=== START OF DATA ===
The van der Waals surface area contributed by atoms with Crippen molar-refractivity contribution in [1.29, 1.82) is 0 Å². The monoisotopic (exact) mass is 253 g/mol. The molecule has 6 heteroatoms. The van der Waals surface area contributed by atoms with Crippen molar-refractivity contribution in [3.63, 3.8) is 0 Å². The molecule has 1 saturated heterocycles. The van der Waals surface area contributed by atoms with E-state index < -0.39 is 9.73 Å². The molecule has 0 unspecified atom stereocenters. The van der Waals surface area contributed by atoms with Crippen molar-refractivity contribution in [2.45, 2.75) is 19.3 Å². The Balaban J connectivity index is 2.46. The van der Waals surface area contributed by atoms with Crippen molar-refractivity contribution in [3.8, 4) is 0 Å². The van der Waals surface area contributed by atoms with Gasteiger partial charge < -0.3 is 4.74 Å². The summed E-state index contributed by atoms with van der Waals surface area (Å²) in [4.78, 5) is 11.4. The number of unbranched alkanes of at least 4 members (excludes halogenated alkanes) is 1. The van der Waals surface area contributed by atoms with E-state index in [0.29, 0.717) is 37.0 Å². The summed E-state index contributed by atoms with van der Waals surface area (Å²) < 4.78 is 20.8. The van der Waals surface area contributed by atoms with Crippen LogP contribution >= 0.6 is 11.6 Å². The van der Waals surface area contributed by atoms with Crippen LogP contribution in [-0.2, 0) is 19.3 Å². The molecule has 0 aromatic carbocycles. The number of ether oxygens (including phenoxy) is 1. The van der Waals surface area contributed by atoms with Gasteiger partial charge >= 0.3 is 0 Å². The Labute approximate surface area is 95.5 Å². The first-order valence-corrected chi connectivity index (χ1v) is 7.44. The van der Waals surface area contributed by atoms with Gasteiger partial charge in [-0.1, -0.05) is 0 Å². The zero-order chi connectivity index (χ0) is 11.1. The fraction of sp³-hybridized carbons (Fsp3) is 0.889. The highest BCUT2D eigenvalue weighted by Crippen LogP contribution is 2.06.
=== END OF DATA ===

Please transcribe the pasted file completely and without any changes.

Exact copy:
The van der Waals surface area contributed by atoms with Crippen molar-refractivity contribution in [1.29, 1.82) is 0 Å². The monoisotopic (exact) mass is 253 g/mol. The molecule has 6 heteroatoms. The van der Waals surface area contributed by atoms with Crippen molar-refractivity contribution in [3.63, 3.8) is 0 Å². The molecule has 1 saturated heterocycles. The van der Waals surface area contributed by atoms with E-state index < -0.39 is 9.73 Å². The molecule has 0 unspecified atom stereocenters. The van der Waals surface area contributed by atoms with Crippen molar-refractivity contribution in [2.45, 2.75) is 19.3 Å². The Balaban J connectivity index is 2.46. The van der Waals surface area contributed by atoms with Crippen molar-refractivity contribution in [3.8, 4) is 0 Å². The van der Waals surface area contributed by atoms with Gasteiger partial charge < -0.3 is 4.74 Å². The summed E-state index contributed by atoms with van der Waals surface area (Å²) in [4.78, 5) is 11.4. The number of unbranched alkanes of at least 4 members (excludes halogenated alkanes) is 1. The van der Waals surface area contributed by atoms with E-state index in [0.29, 0.717) is 37.0 Å². The summed E-state index contributed by atoms with van der Waals surface area (Å²) < 4.78 is 20.8. The van der Waals surface area contributed by atoms with Crippen LogP contribution >= 0.6 is 11.6 Å². The van der Waals surface area contributed by atoms with Crippen LogP contribution in [-0.2, 0) is 19.3 Å². The molecule has 0 aromatic carbocycles. The number of ether oxygens (including phenoxy) is 1. The van der Waals surface area contributed by atoms with Gasteiger partial charge >= 0.3 is 0 Å². The Labute approximate surface area is 95.5 Å². The first-order valence-corrected chi connectivity index (χ1v) is 7.44. The van der Waals surface area contributed by atoms with Gasteiger partial charge in [-0.1, -0.05) is 0 Å². The zero-order chi connectivity index (χ0) is 11.1. The fraction of sp³-hybridized carbons (Fsp3) is 0.889. The highest BCUT2D eigenvalue weighted by Crippen LogP contribution is 2.06.